The Mystery of Mercy

07-14-2019Pastoral ReflectionsPope Francis, Misericordiae Vultus, n.1, 10, 15

Jesus Christ is the face of the Father’s mercy. These words might well sum up the mystery of the Christian faith. Mercy has become living and visible in Jesus of Nazareth, reaching its culmination in him.

Mercy is the very foundation of the Church’s life. All of her pastoral activity should be caught up in the tenderness she makes present to believers; nothing in her preaching and in her witness to the world can be lacking in mercy. The Church’s very credibility is seen in how she shows merciful and compassionate love. Perhaps we have long since forgotten how to show and live the way of mercy… Sad to say, we must admit that the practice of mercy is waning in the wider culture. In some cases the word seems to have dropped out of use. However, without a witness to mercy, life becomes fruitless and sterile, as if sequestered in a barren desert. The time has come for the Church to take up the joyful call to mercy once more. It is time to return to the basics and to bear the weaknesses and struggles of our brothers and sisters. Mercy is the force that reawakens us to new life and instills in us the courage to look to the future with hope.

Let us not fall into humiliating indifference or a monotonous routine that prevents us from discovering what is new! Let us ward off destructive cynicism! Let us open our eyes and see the misery of the world, the wounds of our brothers and sisters who are denied their dignity, and let us recognize that we are compelled to heed their cry for help! May we reach out to them and support them so they can feel the warmth of our presence, our friendship, and our fraternity! May their cry become our own, and together may we break down the barriers of indifference that too often reign supreme and mask our hypocrisy and egoism!

Willing to be Vulnerable

07-07-2019Pastoral ReflectionsRev. Brian F. Manning

They say “in the good ole days” that small-town newspapers used to wrap up their reports of a gathering or event with “A good time was had by all.” This was just how it all was said. People were to conclude that some good food and good company were shared. Thus indeed it was a good time for one and all.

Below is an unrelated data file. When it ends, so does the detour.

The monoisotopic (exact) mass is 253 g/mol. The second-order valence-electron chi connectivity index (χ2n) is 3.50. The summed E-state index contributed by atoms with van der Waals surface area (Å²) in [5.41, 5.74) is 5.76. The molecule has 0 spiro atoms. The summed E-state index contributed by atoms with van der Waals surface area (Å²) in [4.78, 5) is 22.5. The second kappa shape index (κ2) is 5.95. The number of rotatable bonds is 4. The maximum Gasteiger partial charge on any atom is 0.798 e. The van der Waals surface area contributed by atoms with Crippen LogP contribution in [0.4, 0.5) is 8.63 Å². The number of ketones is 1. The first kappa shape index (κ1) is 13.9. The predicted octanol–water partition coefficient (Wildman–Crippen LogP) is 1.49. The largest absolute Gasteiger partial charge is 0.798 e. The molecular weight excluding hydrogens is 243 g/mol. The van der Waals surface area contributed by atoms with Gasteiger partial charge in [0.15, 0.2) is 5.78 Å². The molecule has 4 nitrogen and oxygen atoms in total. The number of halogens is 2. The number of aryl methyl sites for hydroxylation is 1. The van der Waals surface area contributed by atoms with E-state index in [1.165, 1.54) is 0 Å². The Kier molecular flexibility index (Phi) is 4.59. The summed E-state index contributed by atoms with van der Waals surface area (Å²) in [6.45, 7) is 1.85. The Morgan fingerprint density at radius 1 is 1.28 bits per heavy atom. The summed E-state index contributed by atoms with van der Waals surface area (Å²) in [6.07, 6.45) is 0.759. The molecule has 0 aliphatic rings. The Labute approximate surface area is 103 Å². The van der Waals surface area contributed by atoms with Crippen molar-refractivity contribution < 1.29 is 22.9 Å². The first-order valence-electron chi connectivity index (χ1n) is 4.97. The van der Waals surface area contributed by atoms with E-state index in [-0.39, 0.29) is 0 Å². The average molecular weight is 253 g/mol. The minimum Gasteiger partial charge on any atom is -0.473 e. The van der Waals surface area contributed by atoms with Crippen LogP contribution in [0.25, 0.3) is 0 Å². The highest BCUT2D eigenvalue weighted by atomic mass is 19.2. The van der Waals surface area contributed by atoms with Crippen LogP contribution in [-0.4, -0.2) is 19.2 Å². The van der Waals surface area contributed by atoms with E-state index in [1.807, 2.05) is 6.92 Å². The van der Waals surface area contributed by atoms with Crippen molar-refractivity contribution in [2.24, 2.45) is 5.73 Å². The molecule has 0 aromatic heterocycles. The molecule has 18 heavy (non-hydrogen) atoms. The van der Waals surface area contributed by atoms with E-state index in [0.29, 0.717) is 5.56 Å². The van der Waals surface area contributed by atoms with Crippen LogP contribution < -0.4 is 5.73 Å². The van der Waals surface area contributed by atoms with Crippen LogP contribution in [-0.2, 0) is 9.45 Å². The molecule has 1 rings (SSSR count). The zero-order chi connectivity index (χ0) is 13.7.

In the scripture in the Old Testament this weekend, there is a similar type line: “The Lord’s power shall be known to his servants.” Those servants are us. Note how the Lord’s power is expressed in positive terms in nourishment and warm comfort. We are the fortunate receivers of this kind of power. The line is the summary of a vignette in which Isaiah gives us an image of the city of Jerusalem as a nursing, comforting mother. Imagine, in knowing this, our hearts and spirits are lifted up and grow.


To love and serve freely

06-30-2019AllRev. Brian F. Manning

Although we like to convince ourselves that short cuts work and are okay, we really know the only way to do something is the correct way, whether it is easy or hard. To be sure, anything worth doing is worth doing correctly; we often forget the large truth of that adage. Today’s scripture is about a genuine, true call from God and demands back a genuine, true response.

We know that Elisha understood the meaning of the cloak that was so unexpectedly laid upon his shoulders right there in the open field. This man felt its weight — and much more. He knew that the mantle and burden of office were now on his shoulders. Alas, Elisha knew that his life was going to take an abrupt and dramatic turn. One can understand his plea for time to go home to tell his parents good-bye. This transformation from farmer to future prophet was a shocking surprise. Note how after Elisha received the abrupt permission of Elijah, he then went off to tie up the loose ends of his life. What must be noted all the more is that his response to his call is never in doubt. He completes his business quickly and then begins his apprenticeship.


Alive in Faith and Purpose

06-23-2019Pastoral ReflectionsRev. Brian F. Manning